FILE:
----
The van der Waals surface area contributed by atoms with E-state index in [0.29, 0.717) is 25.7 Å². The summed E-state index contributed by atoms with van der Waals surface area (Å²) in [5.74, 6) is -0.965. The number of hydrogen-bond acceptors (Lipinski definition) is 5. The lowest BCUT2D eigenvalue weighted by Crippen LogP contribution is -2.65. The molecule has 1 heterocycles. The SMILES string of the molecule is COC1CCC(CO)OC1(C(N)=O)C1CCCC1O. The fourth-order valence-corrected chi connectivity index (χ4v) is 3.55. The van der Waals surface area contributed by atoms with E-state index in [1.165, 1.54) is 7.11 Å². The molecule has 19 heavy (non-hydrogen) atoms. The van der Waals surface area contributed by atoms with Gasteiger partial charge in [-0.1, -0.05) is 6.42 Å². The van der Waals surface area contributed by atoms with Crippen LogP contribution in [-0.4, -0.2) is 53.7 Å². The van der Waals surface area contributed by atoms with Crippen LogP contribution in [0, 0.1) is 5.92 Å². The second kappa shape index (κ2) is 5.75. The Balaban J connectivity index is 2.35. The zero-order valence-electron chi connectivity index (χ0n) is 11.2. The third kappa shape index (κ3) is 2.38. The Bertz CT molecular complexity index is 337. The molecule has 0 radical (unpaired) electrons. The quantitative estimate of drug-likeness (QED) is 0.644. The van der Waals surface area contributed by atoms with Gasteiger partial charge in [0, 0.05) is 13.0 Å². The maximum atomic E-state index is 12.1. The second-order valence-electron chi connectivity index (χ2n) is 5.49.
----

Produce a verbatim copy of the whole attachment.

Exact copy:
The van der Waals surface area contributed by atoms with E-state index in [0.29, 0.717) is 25.7 Å². The summed E-state index contributed by atoms with van der Waals surface area (Å²) in [5.74, 6) is -0.965. The number of hydrogen-bond acceptors (Lipinski definition) is 5. The lowest BCUT2D eigenvalue weighted by Crippen LogP contribution is -2.65. The molecule has 1 heterocycles. The SMILES string of the molecule is COC1CCC(CO)OC1(C(N)=O)C1CCCC1O. The fourth-order valence-corrected chi connectivity index (χ4v) is 3.55. The van der Waals surface area contributed by atoms with E-state index in [1.165, 1.54) is 7.11 Å². The molecule has 19 heavy (non-hydrogen) atoms. The van der Waals surface area contributed by atoms with Gasteiger partial charge in [-0.1, -0.05) is 6.42 Å². The van der Waals surface area contributed by atoms with Crippen LogP contribution in [-0.4, -0.2) is 53.7 Å². The van der Waals surface area contributed by atoms with Crippen LogP contribution in [0, 0.1) is 5.92 Å². The second kappa shape index (κ2) is 5.75. The Balaban J connectivity index is 2.35. The zero-order valence-electron chi connectivity index (χ0n) is 11.2. The third kappa shape index (κ3) is 2.38. The Bertz CT molecular complexity index is 337. The molecule has 0 radical (unpaired) electrons. The quantitative estimate of drug-likeness (QED) is 0.644. The van der Waals surface area contributed by atoms with Gasteiger partial charge in [0, 0.05) is 13.0 Å². The maximum atomic E-state index is 12.1. The second-order valence-electron chi connectivity index (χ2n) is 5.49.